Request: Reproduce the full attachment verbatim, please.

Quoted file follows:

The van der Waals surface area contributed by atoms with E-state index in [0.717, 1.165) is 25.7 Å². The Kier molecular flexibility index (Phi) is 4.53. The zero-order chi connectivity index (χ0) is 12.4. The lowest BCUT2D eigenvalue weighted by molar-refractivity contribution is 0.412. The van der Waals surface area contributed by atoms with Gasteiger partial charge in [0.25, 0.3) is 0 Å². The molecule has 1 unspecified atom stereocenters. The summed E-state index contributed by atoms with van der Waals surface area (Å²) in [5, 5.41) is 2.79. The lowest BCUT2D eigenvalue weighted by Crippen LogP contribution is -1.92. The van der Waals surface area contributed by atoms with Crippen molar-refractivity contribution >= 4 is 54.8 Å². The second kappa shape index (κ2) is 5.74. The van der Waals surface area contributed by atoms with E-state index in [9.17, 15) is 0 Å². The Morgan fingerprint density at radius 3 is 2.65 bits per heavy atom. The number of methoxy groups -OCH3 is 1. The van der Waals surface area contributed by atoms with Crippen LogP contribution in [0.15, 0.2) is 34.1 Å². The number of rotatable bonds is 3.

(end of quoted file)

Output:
The van der Waals surface area contributed by atoms with E-state index in [0.717, 1.165) is 25.7 Å². The Kier molecular flexibility index (Phi) is 4.53. The zero-order chi connectivity index (χ0) is 12.4. The lowest BCUT2D eigenvalue weighted by molar-refractivity contribution is 0.412. The van der Waals surface area contributed by atoms with Gasteiger partial charge in [0.25, 0.3) is 0 Å². The molecule has 1 unspecified atom stereocenters. The summed E-state index contributed by atoms with van der Waals surface area (Å²) in [5, 5.41) is 2.79. The lowest BCUT2D eigenvalue weighted by Crippen LogP contribution is -1.92. The van der Waals surface area contributed by atoms with Crippen molar-refractivity contribution >= 4 is 54.8 Å². The second kappa shape index (κ2) is 5.74. The van der Waals surface area contributed by atoms with E-state index in [9.17, 15) is 0 Å². The Morgan fingerprint density at radius 3 is 2.65 bits per heavy atom. The number of methoxy groups -OCH3 is 1. The van der Waals surface area contributed by atoms with Crippen LogP contribution in [0.15, 0.2) is 34.1 Å². The number of rotatable bonds is 3.